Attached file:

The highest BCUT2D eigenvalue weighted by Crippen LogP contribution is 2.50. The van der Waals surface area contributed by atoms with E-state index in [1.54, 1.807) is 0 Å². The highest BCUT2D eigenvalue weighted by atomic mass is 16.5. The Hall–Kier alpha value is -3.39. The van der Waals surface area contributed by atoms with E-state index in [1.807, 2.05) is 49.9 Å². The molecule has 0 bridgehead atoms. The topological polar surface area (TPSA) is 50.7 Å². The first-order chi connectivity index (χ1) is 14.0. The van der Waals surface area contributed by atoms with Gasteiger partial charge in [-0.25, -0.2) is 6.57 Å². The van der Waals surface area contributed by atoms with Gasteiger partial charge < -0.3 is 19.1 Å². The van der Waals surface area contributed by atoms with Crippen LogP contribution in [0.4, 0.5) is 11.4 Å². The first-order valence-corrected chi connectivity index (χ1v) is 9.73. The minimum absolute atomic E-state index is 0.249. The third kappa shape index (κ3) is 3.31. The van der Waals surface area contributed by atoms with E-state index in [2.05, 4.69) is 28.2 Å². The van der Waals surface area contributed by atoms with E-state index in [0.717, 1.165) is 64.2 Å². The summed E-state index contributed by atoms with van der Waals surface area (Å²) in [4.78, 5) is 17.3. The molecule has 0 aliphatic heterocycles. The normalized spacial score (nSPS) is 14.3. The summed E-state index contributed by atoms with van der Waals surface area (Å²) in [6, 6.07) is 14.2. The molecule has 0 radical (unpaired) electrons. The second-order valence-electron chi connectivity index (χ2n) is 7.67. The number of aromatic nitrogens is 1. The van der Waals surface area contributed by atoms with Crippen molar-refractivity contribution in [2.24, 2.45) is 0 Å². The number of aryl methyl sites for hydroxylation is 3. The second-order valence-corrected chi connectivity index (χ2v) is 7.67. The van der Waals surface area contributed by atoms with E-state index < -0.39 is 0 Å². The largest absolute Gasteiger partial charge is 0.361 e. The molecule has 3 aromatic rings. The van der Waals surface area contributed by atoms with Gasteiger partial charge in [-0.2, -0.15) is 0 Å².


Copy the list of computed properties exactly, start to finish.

The highest BCUT2D eigenvalue weighted by Crippen LogP contribution is 2.50. The van der Waals surface area contributed by atoms with E-state index in [1.54, 1.807) is 0 Å². The highest BCUT2D eigenvalue weighted by atomic mass is 16.5. The Hall–Kier alpha value is -3.39. The van der Waals surface area contributed by atoms with E-state index in [1.807, 2.05) is 49.9 Å². The molecule has 0 bridgehead atoms. The topological polar surface area (TPSA) is 50.7 Å². The first-order chi connectivity index (χ1) is 14.0. The van der Waals surface area contributed by atoms with Gasteiger partial charge in [-0.25, -0.2) is 6.57 Å². The van der Waals surface area contributed by atoms with Gasteiger partial charge < -0.3 is 19.1 Å². The van der Waals surface area contributed by atoms with Crippen LogP contribution in [0.4, 0.5) is 11.4 Å². The first-order valence-corrected chi connectivity index (χ1v) is 9.73. The minimum absolute atomic E-state index is 0.249. The third kappa shape index (κ3) is 3.31. The van der Waals surface area contributed by atoms with E-state index in [2.05, 4.69) is 28.2 Å². The van der Waals surface area contributed by atoms with E-state index in [0.717, 1.165) is 64.2 Å². The summed E-state index contributed by atoms with van der Waals surface area (Å²) in [4.78, 5) is 17.3. The molecule has 0 aliphatic heterocycles. The normalized spacial score (nSPS) is 14.3. The summed E-state index contributed by atoms with van der Waals surface area (Å²) in [6, 6.07) is 14.2. The molecule has 0 radical (unpaired) electrons. The second-order valence-electron chi connectivity index (χ2n) is 7.67. The number of aromatic nitrogens is 1. The van der Waals surface area contributed by atoms with Crippen molar-refractivity contribution in [2.24, 2.45) is 0 Å². The number of aryl methyl sites for hydroxylation is 3. The second-order valence-corrected chi connectivity index (χ2v) is 7.67. The van der Waals surface area contributed by atoms with E-state index < -0.39 is 0 Å². The largest absolute Gasteiger partial charge is 0.361 e. The molecule has 3 aromatic rings. The van der Waals surface area contributed by atoms with Gasteiger partial charge in [-0.2, -0.15) is 0 Å².